Settled west of Fiji and east of Australia, the 13 islands that make up the country of Vanuatu sit in the heart of the South Pacific. The Y-shaped chain of islands gained its independence in 1980, and its name “Vanuatu” aptly means “Our Land Forever” in the native language. Like many other South Pacific countries, Vanuatu has rich history and beautiful lands, making it a perfect travel destination.
History of Vanuatu
Experts agree that the islands of Vanuatu have been inhabited since 550 BC. As recent as 1606, European explorers traveled to the lands, giving the island chains different names. In 1774, British explorer Captain Cook charted the islands on a map and named them New Hebrides. In 1906, Britain and France made the country a Condominium, after having established a joint naval base in 1887. Under the agreement, both countries would protect the native people in addition to protecting their respective citizens.
Between 1906 and 1977, New Hebrides experienced a cult movement and political movements that advocated for the return of the land to the native people. In 1977, Britain and France worked with island representatives to create an independence plan for the islands. On July 30, 1980, the island chain finally gained its independence.
The island chain is 4,707 square miles (12,190 kilometers). Over this area, there are mountainous peaks, coastal terraces, coral reefs and rolling hills. A vast majority of the island chain is dense rain forest. Additionally, several islands have active volcanoes and those islands experience frequent earthquakes.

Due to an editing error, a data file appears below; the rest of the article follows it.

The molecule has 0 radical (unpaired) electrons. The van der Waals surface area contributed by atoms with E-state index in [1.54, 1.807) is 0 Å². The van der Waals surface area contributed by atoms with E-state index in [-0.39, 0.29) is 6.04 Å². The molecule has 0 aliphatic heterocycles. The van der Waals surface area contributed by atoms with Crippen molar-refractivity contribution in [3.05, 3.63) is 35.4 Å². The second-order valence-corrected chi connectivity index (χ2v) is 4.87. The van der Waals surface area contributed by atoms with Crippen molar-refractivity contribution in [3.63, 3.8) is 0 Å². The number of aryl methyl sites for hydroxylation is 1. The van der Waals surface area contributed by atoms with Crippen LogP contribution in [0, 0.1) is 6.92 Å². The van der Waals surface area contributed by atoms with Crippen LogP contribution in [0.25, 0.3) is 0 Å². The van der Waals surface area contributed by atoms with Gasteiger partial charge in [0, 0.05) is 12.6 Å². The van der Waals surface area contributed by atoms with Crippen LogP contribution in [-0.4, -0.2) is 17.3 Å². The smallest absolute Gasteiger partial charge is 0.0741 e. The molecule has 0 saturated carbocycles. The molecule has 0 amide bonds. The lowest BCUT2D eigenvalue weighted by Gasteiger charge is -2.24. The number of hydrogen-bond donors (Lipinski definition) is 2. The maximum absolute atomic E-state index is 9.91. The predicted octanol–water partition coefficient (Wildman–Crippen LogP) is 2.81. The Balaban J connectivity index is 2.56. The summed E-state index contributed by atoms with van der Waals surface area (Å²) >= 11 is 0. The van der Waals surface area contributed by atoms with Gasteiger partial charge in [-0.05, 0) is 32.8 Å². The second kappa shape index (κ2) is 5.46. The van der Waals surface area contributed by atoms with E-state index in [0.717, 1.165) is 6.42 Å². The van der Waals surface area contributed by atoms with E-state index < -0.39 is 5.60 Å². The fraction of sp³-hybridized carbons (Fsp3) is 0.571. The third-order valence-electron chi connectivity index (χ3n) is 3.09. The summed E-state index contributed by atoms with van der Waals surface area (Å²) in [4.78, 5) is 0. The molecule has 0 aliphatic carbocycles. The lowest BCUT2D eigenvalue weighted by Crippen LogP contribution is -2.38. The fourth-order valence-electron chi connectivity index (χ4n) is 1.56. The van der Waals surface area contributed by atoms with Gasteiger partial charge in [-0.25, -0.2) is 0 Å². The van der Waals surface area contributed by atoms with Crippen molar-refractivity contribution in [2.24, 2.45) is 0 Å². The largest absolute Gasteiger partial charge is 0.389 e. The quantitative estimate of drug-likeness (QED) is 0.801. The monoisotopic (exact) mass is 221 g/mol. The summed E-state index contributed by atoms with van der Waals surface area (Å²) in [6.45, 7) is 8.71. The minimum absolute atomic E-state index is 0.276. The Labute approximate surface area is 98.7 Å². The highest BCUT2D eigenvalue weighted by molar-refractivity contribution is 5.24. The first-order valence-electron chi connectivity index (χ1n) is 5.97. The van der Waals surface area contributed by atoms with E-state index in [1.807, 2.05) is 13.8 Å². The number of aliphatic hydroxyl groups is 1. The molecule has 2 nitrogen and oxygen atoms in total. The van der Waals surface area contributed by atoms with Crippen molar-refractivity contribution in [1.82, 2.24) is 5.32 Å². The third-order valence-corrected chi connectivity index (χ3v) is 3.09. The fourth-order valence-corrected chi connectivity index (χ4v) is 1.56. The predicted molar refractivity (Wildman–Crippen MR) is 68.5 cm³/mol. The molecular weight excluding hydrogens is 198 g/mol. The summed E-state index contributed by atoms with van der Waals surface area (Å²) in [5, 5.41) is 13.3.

As far as weather goes, the islands experience two general seasons: a hot, wet season (November-April) and a cooler, dry season (May-October). Over the course of a year, the island chains accumulate between 80-160 inches (2,000-4,000 mm) of precipitation.
Approximately 286,000 people inhabit the island chain. The overwhelming majority of the population is Melanesian, but there are minorities of Chinese, Vietnamese, Micronesians and European people as well. The diversity of the island chains make it understandable that there are many different languages spoken on the islands. From the national language of Bislama, which is an English-based Melanesian dialect, to English, to French, there are many different languages recognized and spoken.
The list of things to do while in Vanuatu is endless. From nature expeditions to snorkeling off the coast of the islands, there is fun for everyone who visits the lands. You can experience the white sands and aqua waters, tour historical museums and explore the rain forests. As far as cuisine goes, you can expect to enjoy a lot of fresh seafood, but you can also find other proteins. The island is strong in agriculture, so there is an abundance of local produce as well.
If you’re looking for a vacation to a historically rich land that offers a countless amount of activities, Vanuatu may be the place for you. If you’re someone who wants to dive into the clear waters of the South Pacific one day and explore the native rain forests the next, don’t wait any longer to book your ticket to the islands of Vanuatu.